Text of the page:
MONDAY, April 4 (HealthDay News) -- Little evidence supports the
use of most medications for treating autism in children, with the
exception of the anti-psychotic drugs risperidone and aripiprazole
that have shown success in controlling severely disruptive,
hyperactive and repetitive behaviors, a new study shows.
However, anti-psychotics can have significant side effects,
including substantial weight gain, sedation and tremors or
rigidity, and should only be used when absolutely necessary, the
"The medications are efficacious, but they have significant side effects that should limit their use to patients with severe impairment or at risk of injury," said study author Melissa McPheeters, co-director of the Vanderbilt Evidence-Based Practice Center in Nashville.
Other medications sometimes prescribed for children with autism
-- including selective serotonin reuptake inhibitors (SSRIs) to
treat repetitive behaviors and stimulants used to treat
hyperactivity and impulsive behavior -- have scant evidence
supporting their use, according to the study. It was published
online April 4 in the journal
A randomized, controlled trial on SSRIs showed no benefit in
controlling repetitive behaviors, according to the study. And while
one study did show that stimulants may help with hyperactivity, far
more research is needed.
A second study in the same issue of the journal analyzed seven
randomized controlled trials on secretin, which is used to treat
peptic ulcers, and the study found no benefit in treating autism
symptoms and that it wasn't even worth further study. (Animals
studies have showed secretin affects the central nervous system,
which sparked the interest in using the drug for children with
autism, but those hopes have not been borne out, the researchers
A third study in the journal looked at 34 studies on behavioral
interventions in preschoolers. The research generally shows such
interventions help children improve their language and social
skills, but most studies were poorly designed, and more research is
needed, the authors of the new study said.
"We see a real variability in response, with some subgroups having dramatically positive effects and some children remaining very impaired," McPheeters said.
An estimated one in 110 U.S. children have an autism spectrum
disorder, which is often marked by problems with language, social
and communication skills, and repetitive behaviors.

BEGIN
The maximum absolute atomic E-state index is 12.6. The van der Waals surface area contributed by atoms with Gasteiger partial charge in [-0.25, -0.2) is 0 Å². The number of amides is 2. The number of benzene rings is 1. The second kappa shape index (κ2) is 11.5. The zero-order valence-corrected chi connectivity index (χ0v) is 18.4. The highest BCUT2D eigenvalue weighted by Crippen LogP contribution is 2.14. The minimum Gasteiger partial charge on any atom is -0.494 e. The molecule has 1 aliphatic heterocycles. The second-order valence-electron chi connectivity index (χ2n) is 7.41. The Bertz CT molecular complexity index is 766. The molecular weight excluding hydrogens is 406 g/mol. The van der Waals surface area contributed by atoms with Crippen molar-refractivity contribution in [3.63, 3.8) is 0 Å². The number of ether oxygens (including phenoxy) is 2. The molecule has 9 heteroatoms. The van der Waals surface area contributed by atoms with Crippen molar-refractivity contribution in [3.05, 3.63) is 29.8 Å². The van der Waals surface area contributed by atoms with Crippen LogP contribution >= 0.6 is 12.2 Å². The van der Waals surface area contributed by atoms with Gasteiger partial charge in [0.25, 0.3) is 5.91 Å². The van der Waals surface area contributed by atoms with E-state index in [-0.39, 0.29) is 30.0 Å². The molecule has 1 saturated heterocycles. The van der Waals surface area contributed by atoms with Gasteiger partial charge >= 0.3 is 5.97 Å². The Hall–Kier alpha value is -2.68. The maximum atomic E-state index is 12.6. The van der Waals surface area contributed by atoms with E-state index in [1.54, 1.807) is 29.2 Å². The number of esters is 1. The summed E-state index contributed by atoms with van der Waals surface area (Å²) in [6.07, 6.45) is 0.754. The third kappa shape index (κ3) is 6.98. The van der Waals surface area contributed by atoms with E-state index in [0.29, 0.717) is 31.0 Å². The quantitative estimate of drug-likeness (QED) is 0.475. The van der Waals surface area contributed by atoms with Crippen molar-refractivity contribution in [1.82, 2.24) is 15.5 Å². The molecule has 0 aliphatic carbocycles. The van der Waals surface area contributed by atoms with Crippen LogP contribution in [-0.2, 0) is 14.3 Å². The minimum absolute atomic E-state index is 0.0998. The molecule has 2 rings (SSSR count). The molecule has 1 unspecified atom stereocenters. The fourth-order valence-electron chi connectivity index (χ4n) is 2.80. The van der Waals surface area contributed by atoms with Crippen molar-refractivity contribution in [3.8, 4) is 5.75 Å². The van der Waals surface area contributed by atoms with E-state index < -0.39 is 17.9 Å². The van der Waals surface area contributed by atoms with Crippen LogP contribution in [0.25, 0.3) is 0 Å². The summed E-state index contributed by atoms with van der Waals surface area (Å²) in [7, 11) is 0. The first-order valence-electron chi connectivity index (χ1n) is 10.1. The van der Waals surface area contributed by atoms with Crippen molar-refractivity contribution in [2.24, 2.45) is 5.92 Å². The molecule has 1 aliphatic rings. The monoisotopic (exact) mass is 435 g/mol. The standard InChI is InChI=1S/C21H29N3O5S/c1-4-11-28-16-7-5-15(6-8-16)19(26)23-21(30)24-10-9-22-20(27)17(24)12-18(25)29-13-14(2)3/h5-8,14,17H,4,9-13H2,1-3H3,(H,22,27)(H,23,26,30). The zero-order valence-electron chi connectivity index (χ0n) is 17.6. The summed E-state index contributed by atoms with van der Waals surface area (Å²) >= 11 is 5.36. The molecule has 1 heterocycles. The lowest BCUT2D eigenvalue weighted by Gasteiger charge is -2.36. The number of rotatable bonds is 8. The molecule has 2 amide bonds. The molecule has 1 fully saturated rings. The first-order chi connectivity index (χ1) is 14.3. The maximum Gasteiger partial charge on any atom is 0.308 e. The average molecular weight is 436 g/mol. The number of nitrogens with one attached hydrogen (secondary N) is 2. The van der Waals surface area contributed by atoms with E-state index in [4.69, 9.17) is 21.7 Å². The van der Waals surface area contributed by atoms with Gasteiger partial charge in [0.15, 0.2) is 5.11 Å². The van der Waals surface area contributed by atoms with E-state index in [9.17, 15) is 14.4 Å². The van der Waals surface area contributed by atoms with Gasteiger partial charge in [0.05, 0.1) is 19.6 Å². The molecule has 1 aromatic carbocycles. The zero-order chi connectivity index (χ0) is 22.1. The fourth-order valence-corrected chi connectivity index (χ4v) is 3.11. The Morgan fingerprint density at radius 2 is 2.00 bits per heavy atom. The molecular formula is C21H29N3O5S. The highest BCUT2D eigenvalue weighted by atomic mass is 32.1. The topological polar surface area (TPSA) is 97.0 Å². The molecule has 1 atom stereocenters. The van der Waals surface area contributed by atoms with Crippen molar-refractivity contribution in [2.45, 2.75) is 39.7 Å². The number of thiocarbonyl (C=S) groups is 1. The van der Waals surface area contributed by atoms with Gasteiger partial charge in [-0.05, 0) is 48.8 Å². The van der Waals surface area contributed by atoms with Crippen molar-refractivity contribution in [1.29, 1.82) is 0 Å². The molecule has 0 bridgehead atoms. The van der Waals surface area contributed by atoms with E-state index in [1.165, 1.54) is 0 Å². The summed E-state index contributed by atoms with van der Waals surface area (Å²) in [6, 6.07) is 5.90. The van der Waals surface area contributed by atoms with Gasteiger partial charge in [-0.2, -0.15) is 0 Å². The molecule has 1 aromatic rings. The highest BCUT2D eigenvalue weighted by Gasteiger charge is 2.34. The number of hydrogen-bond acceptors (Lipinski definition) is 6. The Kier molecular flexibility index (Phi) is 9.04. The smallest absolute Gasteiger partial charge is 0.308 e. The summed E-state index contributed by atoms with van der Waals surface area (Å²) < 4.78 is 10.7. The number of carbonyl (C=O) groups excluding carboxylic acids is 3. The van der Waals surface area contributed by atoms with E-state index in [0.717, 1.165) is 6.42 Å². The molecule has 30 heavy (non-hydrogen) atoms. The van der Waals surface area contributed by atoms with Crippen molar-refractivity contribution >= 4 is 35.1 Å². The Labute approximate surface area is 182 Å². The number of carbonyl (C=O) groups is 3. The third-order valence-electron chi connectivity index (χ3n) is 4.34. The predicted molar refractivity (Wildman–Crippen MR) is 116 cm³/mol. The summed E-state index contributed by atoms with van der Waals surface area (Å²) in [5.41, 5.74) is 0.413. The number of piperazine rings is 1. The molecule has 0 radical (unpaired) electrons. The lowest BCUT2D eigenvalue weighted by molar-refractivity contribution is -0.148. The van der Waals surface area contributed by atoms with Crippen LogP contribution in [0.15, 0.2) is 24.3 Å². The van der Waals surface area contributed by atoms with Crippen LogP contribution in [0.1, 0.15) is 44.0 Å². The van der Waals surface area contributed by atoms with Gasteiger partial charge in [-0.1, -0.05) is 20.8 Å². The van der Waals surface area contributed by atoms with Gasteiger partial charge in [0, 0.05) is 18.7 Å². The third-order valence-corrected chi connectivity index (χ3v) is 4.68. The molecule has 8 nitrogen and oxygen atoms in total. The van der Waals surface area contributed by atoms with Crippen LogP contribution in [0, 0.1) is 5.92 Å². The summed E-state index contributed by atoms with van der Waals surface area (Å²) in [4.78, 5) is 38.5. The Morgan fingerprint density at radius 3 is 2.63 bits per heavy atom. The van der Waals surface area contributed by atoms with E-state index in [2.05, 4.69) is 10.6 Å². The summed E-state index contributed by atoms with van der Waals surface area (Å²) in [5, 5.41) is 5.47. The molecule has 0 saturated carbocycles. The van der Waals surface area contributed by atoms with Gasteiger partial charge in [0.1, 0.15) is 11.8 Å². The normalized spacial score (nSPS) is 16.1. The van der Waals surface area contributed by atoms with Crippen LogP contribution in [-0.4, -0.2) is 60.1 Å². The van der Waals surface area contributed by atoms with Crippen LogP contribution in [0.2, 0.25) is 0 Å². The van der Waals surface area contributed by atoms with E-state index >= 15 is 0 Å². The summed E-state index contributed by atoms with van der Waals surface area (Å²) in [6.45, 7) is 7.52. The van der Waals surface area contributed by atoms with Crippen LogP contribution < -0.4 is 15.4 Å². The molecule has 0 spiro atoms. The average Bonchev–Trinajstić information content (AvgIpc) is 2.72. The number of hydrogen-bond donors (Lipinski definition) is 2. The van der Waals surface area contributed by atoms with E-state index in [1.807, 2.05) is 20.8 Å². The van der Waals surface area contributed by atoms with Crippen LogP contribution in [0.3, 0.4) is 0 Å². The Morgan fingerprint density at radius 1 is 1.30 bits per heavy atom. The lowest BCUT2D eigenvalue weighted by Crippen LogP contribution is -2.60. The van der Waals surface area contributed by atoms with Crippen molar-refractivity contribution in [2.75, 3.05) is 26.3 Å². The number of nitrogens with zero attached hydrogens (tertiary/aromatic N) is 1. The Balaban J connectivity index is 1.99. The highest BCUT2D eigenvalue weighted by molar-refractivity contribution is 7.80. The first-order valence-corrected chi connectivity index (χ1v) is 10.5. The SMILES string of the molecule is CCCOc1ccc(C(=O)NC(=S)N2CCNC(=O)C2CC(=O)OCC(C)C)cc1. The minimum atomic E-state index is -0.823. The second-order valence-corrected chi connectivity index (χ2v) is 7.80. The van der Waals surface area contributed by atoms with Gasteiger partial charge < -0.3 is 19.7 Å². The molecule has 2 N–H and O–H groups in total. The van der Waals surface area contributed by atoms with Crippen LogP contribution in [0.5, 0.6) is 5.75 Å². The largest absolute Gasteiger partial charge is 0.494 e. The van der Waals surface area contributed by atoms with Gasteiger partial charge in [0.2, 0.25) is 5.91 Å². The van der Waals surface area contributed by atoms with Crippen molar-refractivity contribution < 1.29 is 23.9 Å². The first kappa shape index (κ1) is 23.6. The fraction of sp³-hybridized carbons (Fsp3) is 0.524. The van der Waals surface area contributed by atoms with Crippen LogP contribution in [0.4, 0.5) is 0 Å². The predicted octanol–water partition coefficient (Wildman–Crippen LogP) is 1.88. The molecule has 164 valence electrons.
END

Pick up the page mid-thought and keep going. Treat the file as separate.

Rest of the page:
But the condition can vary widely among individuals, with some
people never developing the ability to speak and others going on to
"This trio of review articles is important in that they remind parents and professionals how difficult it is to effectively treat children with autism, how little research there is to support some of our medical and developmental interventions and how daunting it is to conduct well-designed clinical research effectively," said Dr. Andrew Adesman, chief of developmental and behavioral Pediatrics at Steven and Alexandra Cohen Children's Medical Center of New York.
Children with autism also often have other conditions, such as
aggressive or disruptive behaviors, seizure disorders and
hyperactivity. No medications target the communication issues or
problems with social functioning that define autism itself, experts
said. Instead, physicians prescribe drugs to try to ease those
"The drugs are used to treat co-morbid symptoms, not the core autism symptoms," McPheeters explained.
In the review, the researchers looked at studies conducted
between 2000 and 2010 on the use of various drugs in children aged
12 and under with an autism spectrum disorder. The study on
medications included nine studies on anti-psychotics, five on SSRIs
and four on stimulants.
While the evidence for anti-psychotics is strong, far more
research is needed on newer anti-psychotic drugs that may have
fewer side effects, McPheeters said.
As for the early behavioral interventions, "we have a small
number of studies that suggest positive outcomes, but we are in
critical need of replication, extension and controlled studies,"
She added: "Even though the paper says there is low and
insufficient strength of evidence, that should not be interpreted
as the interventions are not effective, but as encouragement for
The three studies were part of an 18-month long project done in
conjunction with the Agency for Healthcare Research and Policy to
review all of the evidence on treatments for autism spectrum
disorders for children 12 and under published after 2000, said
McPheeters, the senior author of the report that will be published
soon on the AHRQ Web site.
That report started with more than 4,000 abstracts and was
narrowed down to 183 studies in all
For the medication study, studies had to include at least 30
people, while for the behavioral study, studies had to include at
least 10 people.
"The report includes studies that are very rigorous and also studies that we rated to have poor quality," McPheeters said. "We felt like it was important to make sure we covered the waterfront so that people could see what all was out there."
Another challenge for physicians is determining which children
will respond best to which treatment, said Dr. Eric Hollander,
director of the Compulsive, Impulsive and Autism Spectrum Disorders
Program at Montefiore Medical Center in New York City.
"There is no single treatment that works for all patients," Hollander said.
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